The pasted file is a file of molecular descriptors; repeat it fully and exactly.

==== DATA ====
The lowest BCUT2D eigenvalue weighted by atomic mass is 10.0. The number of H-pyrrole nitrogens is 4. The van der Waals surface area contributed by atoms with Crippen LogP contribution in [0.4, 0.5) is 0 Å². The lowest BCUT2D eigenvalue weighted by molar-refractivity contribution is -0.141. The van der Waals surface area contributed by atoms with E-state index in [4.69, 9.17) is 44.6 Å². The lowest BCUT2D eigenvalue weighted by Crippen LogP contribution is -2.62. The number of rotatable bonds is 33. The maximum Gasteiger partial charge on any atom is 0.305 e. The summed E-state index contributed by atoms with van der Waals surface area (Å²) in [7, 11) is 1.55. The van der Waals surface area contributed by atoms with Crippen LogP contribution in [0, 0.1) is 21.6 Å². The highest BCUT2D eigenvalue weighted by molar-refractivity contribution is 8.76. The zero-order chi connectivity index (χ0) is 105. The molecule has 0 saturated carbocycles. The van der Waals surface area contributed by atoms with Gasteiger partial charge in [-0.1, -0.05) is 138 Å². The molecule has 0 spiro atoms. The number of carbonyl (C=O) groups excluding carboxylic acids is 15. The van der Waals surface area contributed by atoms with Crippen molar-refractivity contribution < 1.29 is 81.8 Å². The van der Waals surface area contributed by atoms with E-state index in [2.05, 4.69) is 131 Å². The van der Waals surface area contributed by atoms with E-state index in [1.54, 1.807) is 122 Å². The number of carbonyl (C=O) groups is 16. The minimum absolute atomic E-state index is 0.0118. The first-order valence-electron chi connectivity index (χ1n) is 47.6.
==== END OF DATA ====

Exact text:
The lowest BCUT2D eigenvalue weighted by atomic mass is 10.0. The number of H-pyrrole nitrogens is 4. The van der Waals surface area contributed by atoms with Crippen LogP contribution in [0.4, 0.5) is 0 Å². The lowest BCUT2D eigenvalue weighted by molar-refractivity contribution is -0.141. The van der Waals surface area contributed by atoms with E-state index in [4.69, 9.17) is 44.6 Å². The lowest BCUT2D eigenvalue weighted by Crippen LogP contribution is -2.62. The number of rotatable bonds is 33. The maximum Gasteiger partial charge on any atom is 0.305 e. The summed E-state index contributed by atoms with van der Waals surface area (Å²) in [7, 11) is 1.55. The van der Waals surface area contributed by atoms with Crippen LogP contribution in [0, 0.1) is 21.6 Å². The highest BCUT2D eigenvalue weighted by molar-refractivity contribution is 8.76. The zero-order chi connectivity index (χ0) is 105. The molecule has 0 saturated carbocycles. The van der Waals surface area contributed by atoms with Gasteiger partial charge in [-0.1, -0.05) is 138 Å². The molecule has 0 spiro atoms. The number of carbonyl (C=O) groups excluding carboxylic acids is 15. The van der Waals surface area contributed by atoms with Crippen molar-refractivity contribution < 1.29 is 81.8 Å². The van der Waals surface area contributed by atoms with E-state index in [2.05, 4.69) is 131 Å². The van der Waals surface area contributed by atoms with E-state index in [1.54, 1.807) is 122 Å². The number of carbonyl (C=O) groups is 16. The minimum absolute atomic E-state index is 0.0118. The first-order valence-electron chi connectivity index (χ1n) is 47.6.